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Volume 33, 12 Issues, 2023
  Short Communication     January 2023  

Inflammation-based Indices Predicting Mortality in COVID-19

By Gokhan Cakirca1, Tuba Damar Cakirca2, Ahmet Bindal3, Merhamet Olcen4

Affiliations

  1. Department of Biochemistry, Sanliurfa Mehmet Akif Inan Training and Research Hospital, Sanliurfa, Turkey
  2. Department of Infectious Diseases and Clinical Microbiology, Sanliurfa Training and Research Hospital, Sanliurfa, Turkey
  3. Department of Intensive Care Unit, Sanliurfa Training and Research Hospital, Sanliurfa, Turkey
  4. Department of Chest Diseases, Sanliurfa Training and Research Hospital, Sanliurfa, Turkey
doi: 10.29271/jcpsp.2023.01.112

ABSTRACT
Efficiency of various inflammation-based indices, including neutrophil/lymphocyte ratio (NLR), platelet/lymphocyte ratio (PLR), lymphocyte/monocyte ratio (LMR), C-reactive protein/lymphocyte ratio (CLR), albumin/globulin ratio (AGR), haemoglobin, albumin, lymphocyte, and platelet (HALP), systemic immune-inflammatory index (SII) and prognostic nutritional index (PNI), was examined in predicting mortality in COVID-19 patients. The study population consisted of 827 COVID-19 patients, including 733 survivors and 94 non-survivors. Compared with the survivor group, the NLR, PLR, CLR, and SII values of the non-survivor group were markedly higher; however, the LMR, PNI, HALP and AGR values were markedly lower. Multivariate analysis identified PNI, NLR, CLR, older age, male gender and dyslipidemia as independent factors for mortality in COVID-19 patients. PNI had the largest area under the curve to predict mortality, followed by CLR, NLR, and other indexes. This data revealed that PNI, NLR, and CLR are independent factors of mortality in COVID-19 patients among inflammation-based indexes.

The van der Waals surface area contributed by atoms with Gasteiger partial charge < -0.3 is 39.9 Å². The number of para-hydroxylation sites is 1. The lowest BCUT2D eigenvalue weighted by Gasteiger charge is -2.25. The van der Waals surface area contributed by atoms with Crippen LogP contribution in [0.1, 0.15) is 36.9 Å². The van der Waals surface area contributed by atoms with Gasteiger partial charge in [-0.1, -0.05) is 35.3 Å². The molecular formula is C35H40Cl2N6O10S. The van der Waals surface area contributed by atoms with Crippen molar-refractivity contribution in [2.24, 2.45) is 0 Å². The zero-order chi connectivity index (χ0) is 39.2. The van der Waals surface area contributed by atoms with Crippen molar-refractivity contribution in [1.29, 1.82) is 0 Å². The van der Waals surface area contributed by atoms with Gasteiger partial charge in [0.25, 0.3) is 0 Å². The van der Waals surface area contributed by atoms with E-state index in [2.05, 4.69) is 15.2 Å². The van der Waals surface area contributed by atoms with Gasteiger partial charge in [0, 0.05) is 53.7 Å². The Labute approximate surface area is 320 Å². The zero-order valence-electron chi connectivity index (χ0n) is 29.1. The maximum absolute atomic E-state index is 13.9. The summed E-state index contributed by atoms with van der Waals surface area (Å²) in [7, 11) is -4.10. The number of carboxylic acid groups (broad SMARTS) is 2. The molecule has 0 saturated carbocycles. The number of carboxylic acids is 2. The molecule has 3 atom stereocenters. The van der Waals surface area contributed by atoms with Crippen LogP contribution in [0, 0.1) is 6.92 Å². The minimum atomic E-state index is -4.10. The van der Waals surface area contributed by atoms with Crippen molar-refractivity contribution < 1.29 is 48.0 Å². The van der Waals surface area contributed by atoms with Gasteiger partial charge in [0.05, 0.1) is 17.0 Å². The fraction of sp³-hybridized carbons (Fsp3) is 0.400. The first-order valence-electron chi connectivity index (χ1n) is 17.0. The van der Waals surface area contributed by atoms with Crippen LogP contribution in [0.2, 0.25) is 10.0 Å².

Key Words: COVID-19 mortality, Prognostic nutritional index, C-reactive protein/lymphocyte ratio, Neutrophil/lymphocyte ratio.